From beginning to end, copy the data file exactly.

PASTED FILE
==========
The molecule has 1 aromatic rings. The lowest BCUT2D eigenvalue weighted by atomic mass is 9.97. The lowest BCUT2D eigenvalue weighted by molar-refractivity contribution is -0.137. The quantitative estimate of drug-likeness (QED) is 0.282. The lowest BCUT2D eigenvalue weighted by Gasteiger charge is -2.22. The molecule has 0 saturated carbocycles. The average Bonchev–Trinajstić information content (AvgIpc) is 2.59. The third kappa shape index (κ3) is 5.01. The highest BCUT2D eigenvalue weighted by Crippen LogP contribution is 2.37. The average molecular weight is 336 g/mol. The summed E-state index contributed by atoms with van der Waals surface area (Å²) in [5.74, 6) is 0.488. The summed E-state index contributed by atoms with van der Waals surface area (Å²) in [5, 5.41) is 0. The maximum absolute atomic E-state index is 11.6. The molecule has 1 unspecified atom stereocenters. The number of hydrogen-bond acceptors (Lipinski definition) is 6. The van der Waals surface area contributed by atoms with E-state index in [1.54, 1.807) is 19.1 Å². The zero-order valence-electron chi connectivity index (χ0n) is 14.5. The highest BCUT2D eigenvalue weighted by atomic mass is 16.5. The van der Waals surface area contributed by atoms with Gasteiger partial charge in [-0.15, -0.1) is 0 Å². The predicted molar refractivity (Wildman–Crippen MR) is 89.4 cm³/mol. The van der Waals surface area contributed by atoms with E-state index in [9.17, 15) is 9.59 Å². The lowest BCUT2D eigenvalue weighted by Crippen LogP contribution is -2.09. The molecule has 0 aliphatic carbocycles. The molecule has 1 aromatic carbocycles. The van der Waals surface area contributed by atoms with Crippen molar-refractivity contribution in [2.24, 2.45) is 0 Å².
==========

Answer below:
The molecule has 1 aromatic rings. The lowest BCUT2D eigenvalue weighted by atomic mass is 9.97. The lowest BCUT2D eigenvalue weighted by molar-refractivity contribution is -0.137. The quantitative estimate of drug-likeness (QED) is 0.282. The lowest BCUT2D eigenvalue weighted by Gasteiger charge is -2.22. The molecule has 0 saturated carbocycles. The average Bonchev–Trinajstić information content (AvgIpc) is 2.59. The third kappa shape index (κ3) is 5.01. The highest BCUT2D eigenvalue weighted by Crippen LogP contribution is 2.37. The average molecular weight is 336 g/mol. The summed E-state index contributed by atoms with van der Waals surface area (Å²) in [5.74, 6) is 0.488. The summed E-state index contributed by atoms with van der Waals surface area (Å²) in [5, 5.41) is 0. The maximum absolute atomic E-state index is 11.6. The molecule has 1 unspecified atom stereocenters. The number of hydrogen-bond acceptors (Lipinski definition) is 6. The van der Waals surface area contributed by atoms with E-state index in [1.54, 1.807) is 19.1 Å². The zero-order valence-electron chi connectivity index (χ0n) is 14.5. The highest BCUT2D eigenvalue weighted by atomic mass is 16.5. The van der Waals surface area contributed by atoms with Gasteiger partial charge in [-0.15, -0.1) is 0 Å². The predicted molar refractivity (Wildman–Crippen MR) is 89.4 cm³/mol. The van der Waals surface area contributed by atoms with E-state index in [9.17, 15) is 9.59 Å². The lowest BCUT2D eigenvalue weighted by Crippen LogP contribution is -2.09. The molecule has 0 aliphatic carbocycles. The molecule has 1 aromatic carbocycles. The van der Waals surface area contributed by atoms with Crippen molar-refractivity contribution in [2.24, 2.45) is 0 Å².